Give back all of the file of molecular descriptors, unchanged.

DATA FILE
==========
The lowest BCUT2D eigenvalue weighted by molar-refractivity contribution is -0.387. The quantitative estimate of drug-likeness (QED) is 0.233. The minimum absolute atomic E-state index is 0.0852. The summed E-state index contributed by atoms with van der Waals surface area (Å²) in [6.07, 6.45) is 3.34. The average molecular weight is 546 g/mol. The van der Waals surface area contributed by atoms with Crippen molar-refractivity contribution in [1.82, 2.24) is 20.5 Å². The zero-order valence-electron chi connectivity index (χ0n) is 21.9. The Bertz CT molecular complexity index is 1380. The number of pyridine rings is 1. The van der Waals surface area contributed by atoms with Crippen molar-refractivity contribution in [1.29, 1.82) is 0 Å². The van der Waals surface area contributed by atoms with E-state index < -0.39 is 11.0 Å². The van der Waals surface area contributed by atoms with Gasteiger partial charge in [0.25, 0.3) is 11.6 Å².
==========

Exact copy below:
The lowest BCUT2D eigenvalue weighted by molar-refractivity contribution is -0.387. The quantitative estimate of drug-likeness (QED) is 0.233. The minimum absolute atomic E-state index is 0.0852. The summed E-state index contributed by atoms with van der Waals surface area (Å²) in [6.07, 6.45) is 3.34. The average molecular weight is 546 g/mol. The van der Waals surface area contributed by atoms with Crippen molar-refractivity contribution in [1.82, 2.24) is 20.5 Å². The zero-order valence-electron chi connectivity index (χ0n) is 21.9. The Bertz CT molecular complexity index is 1380. The number of pyridine rings is 1. The van der Waals surface area contributed by atoms with Crippen molar-refractivity contribution in [1.29, 1.82) is 0 Å². The van der Waals surface area contributed by atoms with E-state index < -0.39 is 11.0 Å². The van der Waals surface area contributed by atoms with Gasteiger partial charge in [0.25, 0.3) is 11.6 Å².